PLoS ONE (Jan 2021)

Antipredator behavior of newts (Cynops pyrrhogaster) against snakes.

  • Koji Mochida,
  • Akira Mori

Journal volume & issue
Vol. 16, no. 11
p. e0258218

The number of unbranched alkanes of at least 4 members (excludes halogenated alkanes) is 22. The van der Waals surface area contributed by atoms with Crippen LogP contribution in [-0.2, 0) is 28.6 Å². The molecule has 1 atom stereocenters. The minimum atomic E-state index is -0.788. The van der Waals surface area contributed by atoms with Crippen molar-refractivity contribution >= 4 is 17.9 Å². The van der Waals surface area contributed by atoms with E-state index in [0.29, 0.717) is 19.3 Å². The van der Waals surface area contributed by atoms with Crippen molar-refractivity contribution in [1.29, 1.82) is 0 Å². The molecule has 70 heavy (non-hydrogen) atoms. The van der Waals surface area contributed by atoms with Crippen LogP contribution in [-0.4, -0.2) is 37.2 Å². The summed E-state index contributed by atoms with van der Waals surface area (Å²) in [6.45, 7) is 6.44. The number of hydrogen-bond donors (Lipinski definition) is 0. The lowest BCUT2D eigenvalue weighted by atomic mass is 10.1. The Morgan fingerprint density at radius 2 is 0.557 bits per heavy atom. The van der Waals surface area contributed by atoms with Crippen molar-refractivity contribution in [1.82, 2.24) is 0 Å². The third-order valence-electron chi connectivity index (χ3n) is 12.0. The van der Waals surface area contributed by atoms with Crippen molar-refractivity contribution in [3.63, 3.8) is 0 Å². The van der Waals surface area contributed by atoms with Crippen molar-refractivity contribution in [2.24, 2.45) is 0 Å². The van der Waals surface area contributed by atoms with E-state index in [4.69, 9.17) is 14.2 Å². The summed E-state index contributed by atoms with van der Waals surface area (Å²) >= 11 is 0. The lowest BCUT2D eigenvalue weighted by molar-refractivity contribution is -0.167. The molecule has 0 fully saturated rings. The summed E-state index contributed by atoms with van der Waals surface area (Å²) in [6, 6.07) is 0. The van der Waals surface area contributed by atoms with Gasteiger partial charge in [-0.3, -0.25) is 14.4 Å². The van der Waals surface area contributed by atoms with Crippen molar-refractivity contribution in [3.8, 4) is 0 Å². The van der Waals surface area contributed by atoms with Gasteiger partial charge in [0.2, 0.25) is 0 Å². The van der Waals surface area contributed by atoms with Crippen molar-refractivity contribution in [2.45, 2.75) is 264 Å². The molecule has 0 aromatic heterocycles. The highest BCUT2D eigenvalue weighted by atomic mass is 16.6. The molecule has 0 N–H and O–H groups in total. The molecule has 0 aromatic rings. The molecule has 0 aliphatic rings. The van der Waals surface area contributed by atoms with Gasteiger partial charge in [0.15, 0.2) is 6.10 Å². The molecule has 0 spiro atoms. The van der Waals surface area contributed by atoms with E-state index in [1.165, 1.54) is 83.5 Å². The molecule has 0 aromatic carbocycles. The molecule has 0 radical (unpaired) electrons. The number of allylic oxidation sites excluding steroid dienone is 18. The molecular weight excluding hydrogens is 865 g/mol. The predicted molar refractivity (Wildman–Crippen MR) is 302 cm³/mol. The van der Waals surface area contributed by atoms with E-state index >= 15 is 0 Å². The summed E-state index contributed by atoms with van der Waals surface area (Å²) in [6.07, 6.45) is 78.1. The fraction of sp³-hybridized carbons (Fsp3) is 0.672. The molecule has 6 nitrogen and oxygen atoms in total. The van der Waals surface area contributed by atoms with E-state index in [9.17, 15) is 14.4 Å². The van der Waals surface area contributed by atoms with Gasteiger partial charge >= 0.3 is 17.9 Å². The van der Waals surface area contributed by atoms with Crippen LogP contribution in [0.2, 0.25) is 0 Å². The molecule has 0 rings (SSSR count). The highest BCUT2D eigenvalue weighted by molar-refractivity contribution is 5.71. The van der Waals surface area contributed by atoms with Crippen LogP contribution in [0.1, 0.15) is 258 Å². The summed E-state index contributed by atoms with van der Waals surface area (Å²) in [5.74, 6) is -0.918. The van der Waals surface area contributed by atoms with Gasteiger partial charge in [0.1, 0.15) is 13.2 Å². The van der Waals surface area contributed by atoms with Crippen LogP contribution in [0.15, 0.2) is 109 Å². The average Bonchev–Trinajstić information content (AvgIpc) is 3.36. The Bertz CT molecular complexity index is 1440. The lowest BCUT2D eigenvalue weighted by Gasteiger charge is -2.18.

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Newts and salamanders show remarkable diversity in antipredator behavior, developed to enhance their chemical defenses and/or aposematism. The present study reports on the antipredator behavior of newts (Cynops pyrrhogaster) in response to snakes. Newts displayed a significant amount of tail-wagging and tail-undulation in response to a contact stimulus from the snake's tongue, which is a snake-specific predator stimulus, as compared to a control stimulus (behavioral scores: tongue, 1.05 ± 0.41; control, 0.15 ± 0.15). Newts that were kept in warm temperature conditions, 20°C (at which snakes are active in nature), performed tail displays more frequently than newts kept in low-temperature conditions, 4°C (at which snakes are inactive in nature). Our results suggest that the tail displays of C. pyrrhogaster could function as an antipredator defense; they direct a snake's attention to its tail to prevent the snake from attacking more vulnerable body parts. We also discussed the reason for inter-populational variation in the tendency of newts to perform tail displays.